Was it a forced retirement in Suffield? ["After he retired from the Suffield police department after 30 years of service..."] I guess he was no "heir apparent" in Suffield. "After his arrest, Bourque eventually resigned from the Granby police department upon receiving $30,000 for accrued vacation and sick time." A $30,000+ mistake.
Perry Robbin February 11, 2012 at 08:34 PM
Peter – From everything I've heard, Bourque's retirement in Suffield was voluntary and not forced. He actually had a good reputation in Suffield before all of this very, very disturbing information came to light.
Peter Dinella February 11, 2012 at 08:46 PM
Perry, I'd love to believe you, but I cannot imagine nobody knew about this guy or at least suspected something. It is easier for people to look the other way than to point the finger at a long service employee. I saw this happen in business many times. Someone knew something but selected the easy way out. What's my proof for this suspicion? Look at where he is now.
Ronald Miller February 12, 2012 at 07:27 PM
I am embarrassed by our legal system. Bourque should have received the maximum twenty year sentence without provision for early parole. Based on history and the fact he attended the FBI classes to obviously try to outsmart the system that would eventually capture him he's just getting warmed up. In 8.5 years, if he serves that, he'll find a way to get around the law he helped create and become a bigger predator and menace to society and everything that is supposed to right.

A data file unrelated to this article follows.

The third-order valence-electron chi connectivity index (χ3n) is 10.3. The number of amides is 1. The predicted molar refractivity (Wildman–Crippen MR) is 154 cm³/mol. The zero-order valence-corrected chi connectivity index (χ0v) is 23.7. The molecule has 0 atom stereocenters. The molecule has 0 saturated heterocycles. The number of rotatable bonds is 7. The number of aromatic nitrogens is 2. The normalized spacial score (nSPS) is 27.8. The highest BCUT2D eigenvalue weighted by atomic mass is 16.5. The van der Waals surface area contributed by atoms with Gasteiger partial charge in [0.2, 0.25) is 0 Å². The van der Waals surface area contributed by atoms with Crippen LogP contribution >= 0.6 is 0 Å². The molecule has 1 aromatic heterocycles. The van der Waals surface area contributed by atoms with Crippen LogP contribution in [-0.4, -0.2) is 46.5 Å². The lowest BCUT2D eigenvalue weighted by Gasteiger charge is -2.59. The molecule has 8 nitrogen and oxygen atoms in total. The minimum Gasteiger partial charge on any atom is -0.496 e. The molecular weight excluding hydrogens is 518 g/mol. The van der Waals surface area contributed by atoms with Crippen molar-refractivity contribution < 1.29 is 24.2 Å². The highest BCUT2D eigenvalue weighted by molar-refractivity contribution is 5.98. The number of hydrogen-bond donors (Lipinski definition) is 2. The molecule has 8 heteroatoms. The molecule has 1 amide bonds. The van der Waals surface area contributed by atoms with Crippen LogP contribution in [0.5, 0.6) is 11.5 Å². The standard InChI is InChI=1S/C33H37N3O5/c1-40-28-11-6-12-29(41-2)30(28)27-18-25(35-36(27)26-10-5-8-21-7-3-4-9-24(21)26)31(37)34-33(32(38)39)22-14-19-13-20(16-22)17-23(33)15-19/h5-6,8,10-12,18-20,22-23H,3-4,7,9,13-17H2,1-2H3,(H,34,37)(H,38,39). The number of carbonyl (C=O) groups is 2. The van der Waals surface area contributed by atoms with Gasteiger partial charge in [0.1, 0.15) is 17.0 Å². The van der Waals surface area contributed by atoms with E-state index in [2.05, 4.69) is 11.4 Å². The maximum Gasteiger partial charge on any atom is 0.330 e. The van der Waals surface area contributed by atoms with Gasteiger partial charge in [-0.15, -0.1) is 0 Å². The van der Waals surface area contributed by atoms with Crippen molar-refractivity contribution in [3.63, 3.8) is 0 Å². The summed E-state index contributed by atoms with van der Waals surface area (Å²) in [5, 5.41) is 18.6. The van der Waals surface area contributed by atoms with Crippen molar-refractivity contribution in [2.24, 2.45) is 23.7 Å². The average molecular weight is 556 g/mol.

Jim G. February 12, 2012 at 08:11 PM
Ten years in prison for an ex-cop child porn perp is going to be a very, very long time. Anything longer would have been like executing him twice.
Rocky February 12, 2012 at 08:46 PM
As a convict and inmate he will be place in protective custody no doubt. Probably warehoused out of state. Once inside, and other inmates find out who he really is, a former cop and kiddie porn viewer peddler will probably become a target. Remember what happened to Father John Geoghan. The Geoghan story is easily viewed on Wikipedia
Andrew Ziemba February 13, 2012 at 12:58 AM
He should get life in prison and those who oppose the death penalty should foot the bill.
Ted Glanzer (Editor) February 13, 2012 at 03:38 AM
Hi Ronald, thanks for the comment. The federal judicial system does not have parole. Just to clarify, the earliest that he can be released from prison is 8.5 years with good behavior - the most anyone can trim off their sentences is 15 percent of the time, according to Bourque's lawyer.
teresa hoff February 14, 2012 at 12:47 PM
While this is all tragic, my son who is 15 stated "that's the guy that came to my school and said to not do those kind of things on line and how to stay away from it?. If this was a regular Joe the time would have been much longer. Part of the sentencing role is for deterrent as well and as a cop he should be held to a higher standard for obvious reasons. Those that have the power to enforce the law should be held to high standards because at one level they make judgements on other people and determinations of how law enforcement deals with them.
George February 15, 2012 at 01:26 AM